Tim and Eric's Billion Dollar Movie (2012)
93 min., rated R.
For those who aren't culturally in the know, Tim and Eric are inscrutable wits of odd, twisted, post-modern "anti-humor." Their brand of sketch comedy has premiered on their 2007-2010 TV series Tim and Eric Awesome Show, Great Job! on Cartoon Network's Adult Swim comedy block, and has acquired a strong cult following. Now it's time for their big theatrical break with "Tim and Eric's Billion Dollar Movie," a scattershot and ultimately tiresome expansion of occasionally inspired, mostly irritating shtick. If you cracked up consistently throughout a similar Adult Swim brainchild, the cult TV show-turned-feature "Aqua Teen Hunger Force Colon Movie Film For Theaters," you're most likely the target audience for this curiosity.
In Hollywood, fake-baked clowns Tim (Tim Heidecker) and Eric (Eric Wareheim) have blown a billion dollars on making an unwatchable three-minute movie. (They inadvertently used a Johnny Depp impersonator instead of the real thing, and spent the rest of their budget on hiring personal stylists.) After they show a preview screening of their finished product, their financier Tommy Schlaaang (Robert Loggia, who looks like an evil little goblin here) is furious. Then one night at the clubs, where they just want to get black-out drunk and high, a TV commercial comes on above the bathroom urinals: mall owner Damien Weebs (Will Ferrell) of S'wallow Valley Mall requests someone to help save his mall and make a billion dollars. So the two schlubby nincompoops get the idea to get back the lost money and reinvent themselves as a business called "Dobis P.R." The mall turns out to be a post-apocalyptic scene full of homeless squatters. There's a vicious wolf on the loose (why not?). Eric becomes smitten with a mall employee named Katie (Twink Caplan, most memorable as Miss Geist in 1995's "Clueless"). Tim takes the 10-year-old son of a "used toilet paper store" owner as if he was his own. All the while, Mr. Schlaaang realizes Tim and Eric leave town and wants them dead.
This is more of a stretched "Funny or Die" sketch of non-sequiturs than a real movie, so it's easier to pick apart as a whole. Taken on the basis of a joke-by-joke rhythm, the first 30 minutes are funny as Tim and Eric's absurdist humor goes, but then the movie turns to even more gross desperation. A running sight gag, where Tim and Eric daintily scamper with their hands at their sides to the song "Two Horses," vaguely earns a smile. A gluten-infested restaurant called Inbreadables gets a laugh. Less funny and clever is the the "Shrim Institute" scene (young boys defecating on Eric in a bathtub) that follows, intercut with Tim and a 65-year-old woman having sex with dildos. Sames goes with the abuse of Tim and Eric's mothers (one of whom gets their finger sliced off).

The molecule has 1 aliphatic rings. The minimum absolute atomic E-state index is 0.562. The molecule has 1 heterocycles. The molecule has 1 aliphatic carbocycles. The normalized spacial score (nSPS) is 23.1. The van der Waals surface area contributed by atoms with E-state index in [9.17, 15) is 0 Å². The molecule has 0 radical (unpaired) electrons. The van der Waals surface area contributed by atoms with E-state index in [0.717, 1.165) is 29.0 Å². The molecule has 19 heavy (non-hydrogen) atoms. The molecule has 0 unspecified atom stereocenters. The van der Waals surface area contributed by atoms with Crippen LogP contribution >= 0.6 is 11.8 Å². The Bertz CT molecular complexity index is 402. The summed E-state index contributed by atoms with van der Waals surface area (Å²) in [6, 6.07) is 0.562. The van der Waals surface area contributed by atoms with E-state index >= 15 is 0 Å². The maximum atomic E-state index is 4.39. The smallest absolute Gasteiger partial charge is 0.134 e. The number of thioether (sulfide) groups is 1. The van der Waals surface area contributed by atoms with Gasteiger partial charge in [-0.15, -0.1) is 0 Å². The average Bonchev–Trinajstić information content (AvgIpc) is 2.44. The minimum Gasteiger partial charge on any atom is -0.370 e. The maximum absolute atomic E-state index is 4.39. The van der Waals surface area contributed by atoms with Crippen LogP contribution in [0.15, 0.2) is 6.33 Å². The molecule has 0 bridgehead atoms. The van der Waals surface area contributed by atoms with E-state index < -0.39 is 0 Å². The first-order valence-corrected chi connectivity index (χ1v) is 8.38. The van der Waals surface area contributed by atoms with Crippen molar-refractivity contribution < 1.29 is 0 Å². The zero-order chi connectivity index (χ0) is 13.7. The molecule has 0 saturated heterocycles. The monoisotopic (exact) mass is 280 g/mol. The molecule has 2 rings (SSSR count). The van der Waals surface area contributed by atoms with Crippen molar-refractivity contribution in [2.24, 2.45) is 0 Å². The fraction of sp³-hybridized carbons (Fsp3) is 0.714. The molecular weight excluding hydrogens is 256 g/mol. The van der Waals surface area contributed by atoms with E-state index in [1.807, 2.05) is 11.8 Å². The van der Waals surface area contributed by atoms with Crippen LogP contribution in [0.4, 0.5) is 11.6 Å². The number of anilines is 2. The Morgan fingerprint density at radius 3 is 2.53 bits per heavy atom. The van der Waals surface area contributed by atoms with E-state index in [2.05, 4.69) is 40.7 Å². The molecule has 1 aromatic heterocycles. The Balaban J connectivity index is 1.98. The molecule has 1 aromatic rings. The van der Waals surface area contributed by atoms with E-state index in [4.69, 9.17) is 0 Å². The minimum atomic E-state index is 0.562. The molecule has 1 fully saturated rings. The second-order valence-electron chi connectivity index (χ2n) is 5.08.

Is it stupid and nonsensical? Every bit of it, but whether or not it's supposed to be FUNNY isn't always certain. The funniest bit—and this is relative—is the opening, a faux "paid advertisement for Schlaaang Incorporated." Chef Goldblum (Jeff Goldblum) comes on to introduce the Schlaaang Super Seat ("If you're not sitting in a Schlaang Super Seat, you're just not sitting down!"). From there, we get Tim and Eric's movie, a Schlaaang Films production, also produced by Schlaaang 21 Productions…and the Schlaaang Group…presented in Schlaaang Sound. For about 30 seconds, the credit, "Directed by Tim & Eric," glimmers and shines on the screen, and that's obviously the joke. This sort of repetition is only amusing in small doses.
With unfunny, uncredited pop-up cameos, the film is stacked with one-note, off-putting characters. John C. Reilly gets to cough up blood as the slobby, deathly ill Taquito. Will Forte shouts angrily a lot. Ferrell makes Tim and Eric watch "Top Gun" twice immediately upon their arrival. Zach Galifinakis also shows up early on, as Tim and Eric's personal shopper/spiritual guru Jim Joe Kelly.
You might chuckle at Tim and Eric's absurd, oddball brand of humor every now and again, but then groan later because it's so obnoxious and infantile. It's almost in the style of South Park creators Trey Parker and Matt Stone's "BASEketball," except those dudes are able to write stabbing satire amidst infantile jokes. We should hand it to Heidecker and Wareheim for never breaking character. However, these free-wheeling nincompoops are trying so hard to be ha-ha hilarious, random, and strange that their shtick only works for barely half of the movie.
It's a tough call to even review "Tim and Eric's Billion Dollar Movie" because comedy is so subjective and this comedy is such a matter of taste. What one viewer might bust a gut over (like masturbation and explosive diarrhea), another might just retch their guts up. In 11-minute periods, Tim and Eric can be daringly weird and even funny, but for a 93-minute movie, it just gets tiresome and moronic. In a press interview, these guys said a huge percent of the world population (17%) shares their humor. That remaining 83% isn't going to find anything to laugh at here.
Grade: C -
Grade: C -